By Jonathan Martins

“As he has many times on the campaign trail, John McCain Saturday night used an anecdote when asked about his Christian faith.

Recalling his time as a POW, McCain spoke of one guard who quietly loosened the ropes on his hands. Later, McCain shared, that same guard drew the image of a cross in the dirt.

This story was recounted as part of McCain’s Christmas-season ad and in mailers around the holiday.

But some on the left, having heard it for the first time at the Saddlback forum, are now asserting McCain has lifted the story from the recently deceased Russian dissident, Aleksandr Solzhenitsyn.

No mainstream media outlet — to my knowledge — has picked up this claim, but the McCain campaign, seeing both risk and opportunity, has raised it to denounce it.

Writes campaign blogger Michael Goldfarb:

The only similarity between the two stories is a cross in the dirt, but it is hardly an unlikely coincidence that there were practicing Christians in both Russia and Vietnam, or that in the prisons of those two Communist countries the only crosses to be found were etched in the dirt, as easily disappeared as the Christians who drew them.

But those desperate to discredit Senator McCain’s record will have to impugn his fellow prisoners as well. Orson Swindle, who was held as a prisoner of war along with McCain, tells the McCain Report that he heard this particular story from McCain “when we first moved in together.” That was in the summer of 1971, Swindle said, though “time blurred” and he couldn’t be sure. He said it was some time around then that the Vietnamese moved all “36 troublemakers” into the same quarters, where they “talked about everything under the sun.”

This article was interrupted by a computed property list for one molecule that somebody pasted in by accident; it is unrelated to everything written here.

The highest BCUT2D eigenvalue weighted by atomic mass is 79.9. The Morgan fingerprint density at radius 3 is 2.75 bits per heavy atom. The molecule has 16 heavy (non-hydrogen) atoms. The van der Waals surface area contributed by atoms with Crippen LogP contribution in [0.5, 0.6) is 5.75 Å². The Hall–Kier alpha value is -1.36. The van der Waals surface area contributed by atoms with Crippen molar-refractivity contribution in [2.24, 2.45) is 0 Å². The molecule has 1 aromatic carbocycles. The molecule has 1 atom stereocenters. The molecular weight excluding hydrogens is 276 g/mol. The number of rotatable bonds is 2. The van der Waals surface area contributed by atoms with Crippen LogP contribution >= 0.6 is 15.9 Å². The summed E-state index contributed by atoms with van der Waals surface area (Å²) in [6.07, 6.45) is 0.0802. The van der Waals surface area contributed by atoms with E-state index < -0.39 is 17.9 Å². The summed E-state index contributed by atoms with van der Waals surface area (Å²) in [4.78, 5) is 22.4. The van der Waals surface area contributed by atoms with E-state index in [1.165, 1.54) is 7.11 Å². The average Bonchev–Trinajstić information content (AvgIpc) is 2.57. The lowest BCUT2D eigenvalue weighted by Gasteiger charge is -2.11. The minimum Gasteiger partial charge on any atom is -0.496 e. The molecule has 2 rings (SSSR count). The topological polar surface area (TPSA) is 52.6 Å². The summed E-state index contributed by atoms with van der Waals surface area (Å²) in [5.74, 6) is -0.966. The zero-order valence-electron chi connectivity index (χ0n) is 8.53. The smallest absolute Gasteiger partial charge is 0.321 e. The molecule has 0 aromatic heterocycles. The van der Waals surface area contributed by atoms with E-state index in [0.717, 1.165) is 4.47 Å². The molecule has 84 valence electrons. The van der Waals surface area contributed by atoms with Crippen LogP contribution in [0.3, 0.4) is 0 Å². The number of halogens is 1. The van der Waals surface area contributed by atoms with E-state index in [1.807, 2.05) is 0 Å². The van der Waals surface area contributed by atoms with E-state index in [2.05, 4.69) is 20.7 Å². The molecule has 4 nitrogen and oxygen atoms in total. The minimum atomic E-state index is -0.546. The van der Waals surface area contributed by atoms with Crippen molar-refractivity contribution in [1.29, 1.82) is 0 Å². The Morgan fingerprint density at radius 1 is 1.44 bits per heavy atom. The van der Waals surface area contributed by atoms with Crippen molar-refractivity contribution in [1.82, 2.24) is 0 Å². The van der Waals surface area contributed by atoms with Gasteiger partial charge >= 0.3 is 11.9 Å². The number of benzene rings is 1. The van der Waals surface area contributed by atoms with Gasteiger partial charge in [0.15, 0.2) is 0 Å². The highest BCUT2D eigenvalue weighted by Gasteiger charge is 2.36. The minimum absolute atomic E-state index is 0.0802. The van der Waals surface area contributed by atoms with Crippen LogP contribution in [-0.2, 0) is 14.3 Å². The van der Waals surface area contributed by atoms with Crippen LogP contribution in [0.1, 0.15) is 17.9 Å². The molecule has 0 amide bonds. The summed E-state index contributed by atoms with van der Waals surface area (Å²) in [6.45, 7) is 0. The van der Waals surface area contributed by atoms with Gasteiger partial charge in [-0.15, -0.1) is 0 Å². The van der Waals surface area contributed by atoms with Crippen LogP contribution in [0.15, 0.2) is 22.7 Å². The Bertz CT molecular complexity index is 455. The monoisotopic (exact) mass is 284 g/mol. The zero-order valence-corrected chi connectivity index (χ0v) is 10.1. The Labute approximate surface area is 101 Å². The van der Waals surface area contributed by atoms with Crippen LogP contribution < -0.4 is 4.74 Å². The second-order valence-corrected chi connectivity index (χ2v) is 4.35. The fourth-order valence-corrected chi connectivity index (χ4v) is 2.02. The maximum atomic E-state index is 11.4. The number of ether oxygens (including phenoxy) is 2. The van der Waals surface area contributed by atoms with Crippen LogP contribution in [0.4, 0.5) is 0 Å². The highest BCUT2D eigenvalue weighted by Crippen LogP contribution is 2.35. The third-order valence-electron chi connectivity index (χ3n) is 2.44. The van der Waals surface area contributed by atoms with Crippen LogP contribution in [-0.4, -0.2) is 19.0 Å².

Why would McCain’s campaign legitimize the unsubstantiated attacks of those on the left by highlighting the issue? They may have been concerned it was on the verge of getting traction and wanted to pre-emptively shoot down, with a firsthand account from another POW. Speaking for myself, I’ve gotten numerous e-mails from liberal-leaning readers raising the matter.

But there is also an opportunity here which explains their decision. At every turn in the primary and general, McCain’s campaign has jumped at the chance to play the role of victim. To have political opponents question what exactly went on in the Hanoi Hilton offers McCain’s campaign not just the chance to discuss his Vietnam service but to also score some equivalence in the victim column at a time when his rival is variously accused as being un-American, a closet Muslim and a Manchurian Candidate among other things. By pointing to such allegations as this, McCain can make the case that Obama isn’t the only one being smeared.”

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